Teach Your Kids To Be Curious...Not Judgmental
- Guest post by Lee Woodruff
On the fourth outburst I sigh audibly and turn to my friend in the dark auditorium. “Why do people bring young kids when they ask not to?” I whisper with vehemence. She returns an exasperated gesture. Other parents are swiveling around with admonishing glances as the boy emits more high-pitched squeals.
I’m self-righteous now. How could one family ruin it for all the rest? Where is the parental discipline? The final middle school concert and my angels are up there, belting out “We Shall Overcome” in three part harmony. And where is the mother? Working late? Why is Dad stuck with this duty when he’s clearly not up to the task? “Take the kid out in the hall,” we are all collectively thinking.
It’s all the more uncomfortable because we are a sea of white parents and the family under scrutiny happens to be black. I don’t recognize them and when I scan the bleachers I see a girl who must be the daughter, head down, barely mumbling the words, no doubt uncomfortable that the disturbance originates with her sibling.
A loud croupy cough explodes and we roll our eyes again. Super, I think. Now we’re all infected too? It’s a cough so bad I’m imagining pneumonia. It’s just my raw luck to be seated directly behind this train wreck.
The father is squirming now, shushing and hushing but to no avail. Next to the small boy is a slightly older one, good as gold. He is used to this, I imagine, the willful younger brother stealing the attention. The phlegmy cough erupts again and the father reaches for a backpack, retrieves a suction device and as the boy crumples compliantly, his face turns toward me. I can immediately see there are issues. His eyes dart, he is blind perhaps and it is instantly clear this is no ordinary cough, no simple headstrong child.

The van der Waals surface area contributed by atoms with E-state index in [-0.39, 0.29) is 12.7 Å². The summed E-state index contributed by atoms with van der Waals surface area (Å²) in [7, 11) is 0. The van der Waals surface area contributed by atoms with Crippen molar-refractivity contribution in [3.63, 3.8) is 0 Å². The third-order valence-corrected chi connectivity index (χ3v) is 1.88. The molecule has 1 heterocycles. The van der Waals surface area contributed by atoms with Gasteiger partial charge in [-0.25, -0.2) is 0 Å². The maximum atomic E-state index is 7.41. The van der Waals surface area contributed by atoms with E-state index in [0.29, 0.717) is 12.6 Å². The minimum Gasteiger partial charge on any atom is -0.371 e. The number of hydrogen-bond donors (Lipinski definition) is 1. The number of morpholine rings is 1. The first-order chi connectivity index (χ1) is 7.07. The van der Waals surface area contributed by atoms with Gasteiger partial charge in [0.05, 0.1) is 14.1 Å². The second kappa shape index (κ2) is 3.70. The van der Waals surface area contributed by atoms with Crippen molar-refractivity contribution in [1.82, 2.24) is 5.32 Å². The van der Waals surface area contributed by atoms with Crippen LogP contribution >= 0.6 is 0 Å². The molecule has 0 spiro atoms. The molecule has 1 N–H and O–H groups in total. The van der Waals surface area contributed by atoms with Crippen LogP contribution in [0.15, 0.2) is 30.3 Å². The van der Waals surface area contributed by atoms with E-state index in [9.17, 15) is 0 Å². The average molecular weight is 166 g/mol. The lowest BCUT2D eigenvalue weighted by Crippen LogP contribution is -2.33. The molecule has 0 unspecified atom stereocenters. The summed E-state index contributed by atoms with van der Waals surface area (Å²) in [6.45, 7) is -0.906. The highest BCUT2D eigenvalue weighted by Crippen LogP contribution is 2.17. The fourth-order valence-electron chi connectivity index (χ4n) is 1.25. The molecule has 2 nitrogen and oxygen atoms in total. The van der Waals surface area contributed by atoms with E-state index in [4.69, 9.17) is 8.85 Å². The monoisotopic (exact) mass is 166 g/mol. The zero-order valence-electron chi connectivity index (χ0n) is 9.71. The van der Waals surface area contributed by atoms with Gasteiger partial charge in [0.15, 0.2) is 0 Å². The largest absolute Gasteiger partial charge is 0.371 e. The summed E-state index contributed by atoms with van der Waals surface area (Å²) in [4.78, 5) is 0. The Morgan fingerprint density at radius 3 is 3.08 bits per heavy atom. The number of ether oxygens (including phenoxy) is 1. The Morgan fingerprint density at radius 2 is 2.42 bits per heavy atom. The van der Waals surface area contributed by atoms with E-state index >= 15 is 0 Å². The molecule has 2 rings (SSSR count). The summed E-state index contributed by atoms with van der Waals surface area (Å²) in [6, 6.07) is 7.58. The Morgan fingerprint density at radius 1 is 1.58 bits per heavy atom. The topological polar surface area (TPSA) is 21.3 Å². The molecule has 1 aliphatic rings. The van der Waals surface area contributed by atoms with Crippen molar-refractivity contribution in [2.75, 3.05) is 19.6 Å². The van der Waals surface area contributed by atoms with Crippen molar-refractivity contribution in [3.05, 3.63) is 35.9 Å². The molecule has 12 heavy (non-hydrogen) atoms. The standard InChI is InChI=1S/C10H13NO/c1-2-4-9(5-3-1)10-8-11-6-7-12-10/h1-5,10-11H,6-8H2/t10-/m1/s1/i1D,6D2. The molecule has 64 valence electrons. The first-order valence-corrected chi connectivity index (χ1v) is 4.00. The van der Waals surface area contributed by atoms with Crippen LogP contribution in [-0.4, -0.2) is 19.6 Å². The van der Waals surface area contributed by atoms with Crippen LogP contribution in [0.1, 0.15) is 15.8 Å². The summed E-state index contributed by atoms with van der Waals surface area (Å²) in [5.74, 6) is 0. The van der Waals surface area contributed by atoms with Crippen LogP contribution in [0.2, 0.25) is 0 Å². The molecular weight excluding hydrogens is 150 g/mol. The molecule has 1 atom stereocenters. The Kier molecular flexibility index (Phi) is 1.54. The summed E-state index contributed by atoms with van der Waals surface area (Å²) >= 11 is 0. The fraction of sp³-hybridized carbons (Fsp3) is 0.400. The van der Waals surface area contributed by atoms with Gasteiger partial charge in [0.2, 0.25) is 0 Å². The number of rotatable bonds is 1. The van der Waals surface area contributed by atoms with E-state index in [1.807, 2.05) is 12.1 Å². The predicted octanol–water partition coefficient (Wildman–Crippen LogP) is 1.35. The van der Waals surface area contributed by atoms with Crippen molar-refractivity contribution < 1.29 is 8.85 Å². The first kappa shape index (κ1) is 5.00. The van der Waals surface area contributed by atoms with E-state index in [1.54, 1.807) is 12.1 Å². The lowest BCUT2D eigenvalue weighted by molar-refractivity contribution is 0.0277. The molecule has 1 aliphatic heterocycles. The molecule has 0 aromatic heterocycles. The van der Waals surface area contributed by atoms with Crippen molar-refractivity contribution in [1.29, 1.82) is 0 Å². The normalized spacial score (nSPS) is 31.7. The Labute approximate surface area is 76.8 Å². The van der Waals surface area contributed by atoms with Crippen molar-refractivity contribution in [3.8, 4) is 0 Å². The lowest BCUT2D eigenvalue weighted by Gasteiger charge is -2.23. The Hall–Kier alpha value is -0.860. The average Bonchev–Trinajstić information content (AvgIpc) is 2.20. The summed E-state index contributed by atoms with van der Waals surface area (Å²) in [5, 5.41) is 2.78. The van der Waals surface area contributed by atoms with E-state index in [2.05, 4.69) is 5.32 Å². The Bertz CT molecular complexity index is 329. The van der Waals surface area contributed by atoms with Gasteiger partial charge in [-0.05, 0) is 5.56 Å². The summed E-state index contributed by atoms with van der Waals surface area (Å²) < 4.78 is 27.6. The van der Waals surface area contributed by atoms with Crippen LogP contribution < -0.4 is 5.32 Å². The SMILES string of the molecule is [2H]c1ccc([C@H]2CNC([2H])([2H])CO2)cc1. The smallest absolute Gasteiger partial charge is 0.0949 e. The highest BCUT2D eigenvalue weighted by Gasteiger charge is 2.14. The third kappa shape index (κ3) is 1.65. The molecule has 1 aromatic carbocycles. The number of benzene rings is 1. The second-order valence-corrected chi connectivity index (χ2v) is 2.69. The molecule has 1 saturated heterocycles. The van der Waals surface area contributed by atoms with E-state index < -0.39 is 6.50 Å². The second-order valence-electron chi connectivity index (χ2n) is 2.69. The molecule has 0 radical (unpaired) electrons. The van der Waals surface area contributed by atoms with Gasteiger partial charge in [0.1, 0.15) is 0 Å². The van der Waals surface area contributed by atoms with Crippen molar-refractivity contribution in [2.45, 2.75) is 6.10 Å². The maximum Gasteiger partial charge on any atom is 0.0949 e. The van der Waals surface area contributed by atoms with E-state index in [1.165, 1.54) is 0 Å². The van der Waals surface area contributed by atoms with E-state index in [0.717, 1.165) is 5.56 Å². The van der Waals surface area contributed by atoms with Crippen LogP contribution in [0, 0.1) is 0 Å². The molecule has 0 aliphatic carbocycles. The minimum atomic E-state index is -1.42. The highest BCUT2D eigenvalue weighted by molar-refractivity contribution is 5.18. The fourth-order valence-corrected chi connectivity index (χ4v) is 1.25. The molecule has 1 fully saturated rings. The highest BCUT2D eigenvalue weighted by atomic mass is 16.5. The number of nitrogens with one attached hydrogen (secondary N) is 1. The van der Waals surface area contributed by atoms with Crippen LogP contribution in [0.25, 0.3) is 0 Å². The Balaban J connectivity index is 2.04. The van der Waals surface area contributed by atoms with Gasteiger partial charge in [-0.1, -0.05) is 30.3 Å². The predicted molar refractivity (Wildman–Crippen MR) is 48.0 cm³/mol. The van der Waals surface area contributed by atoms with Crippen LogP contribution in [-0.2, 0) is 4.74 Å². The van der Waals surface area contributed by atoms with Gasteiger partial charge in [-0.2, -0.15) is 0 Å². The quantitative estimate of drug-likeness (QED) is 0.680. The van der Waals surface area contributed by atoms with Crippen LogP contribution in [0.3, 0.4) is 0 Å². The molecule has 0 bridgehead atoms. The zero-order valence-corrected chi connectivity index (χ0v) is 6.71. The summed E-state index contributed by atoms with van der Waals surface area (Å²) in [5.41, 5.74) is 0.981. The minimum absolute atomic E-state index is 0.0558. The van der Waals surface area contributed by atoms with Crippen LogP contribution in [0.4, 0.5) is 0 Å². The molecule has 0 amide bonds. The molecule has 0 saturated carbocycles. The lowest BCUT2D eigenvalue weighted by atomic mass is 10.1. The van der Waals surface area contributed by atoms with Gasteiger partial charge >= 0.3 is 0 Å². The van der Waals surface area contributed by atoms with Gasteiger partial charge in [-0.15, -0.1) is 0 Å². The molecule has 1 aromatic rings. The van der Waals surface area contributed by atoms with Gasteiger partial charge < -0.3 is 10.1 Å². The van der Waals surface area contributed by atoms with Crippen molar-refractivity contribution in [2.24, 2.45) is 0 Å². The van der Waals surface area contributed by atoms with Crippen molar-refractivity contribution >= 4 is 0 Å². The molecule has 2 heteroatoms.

“I think he has cystic fibrosis,” my friend whispers and we fall silent, shocked and shameful as everything clicks into place. We try to imagine living with that kind of heartbreak and devotion. The cries begin again, more urgent, and the father grabs the back pack and exits with his son, the other boy temporarily abandoned without explanation. After a few moments he turns, searching and fearful. Without premeditation I swoop in, determined to pay for my hasty assumptions, my maternal instincts on red alert.
“He’ll be right back.” I murmur. “Do you want to sit with me?“ He nods, and I lift him over the seat, scooping him onto my lap. The father returns, scanning the empty row for his son, his expression growing alarmed. I catch his attention and his face relaxes. He is young and handsome, exhausted and relieved. I am overcome with a desire to make him feel welcome here. I’m ashamed of my rush to judgment, of all of us in the room. I picture his wife, perhaps the primary caretaker, and I hope that she is home, reading or taking a bath, enjoying the unfamiliar silence in her house. But her daughter pays the price, head still bowed on the risers. I make a mental note to ask my girls about her, to ensure they have been empathetic, inclusive, to remind them how hard it is to be new in town.
As I step out of the school and into the night air, a renewed sense of gratitude for all the goodness in my life wells up. And I resolve to teach my children by example the gift of standing in someone else’s shoes.
Lee Woodruff is co-author of the best-selling "In an Instant", and author of "Perfectly Imperfect". Her new novel, "Those We Love Most" was released this week.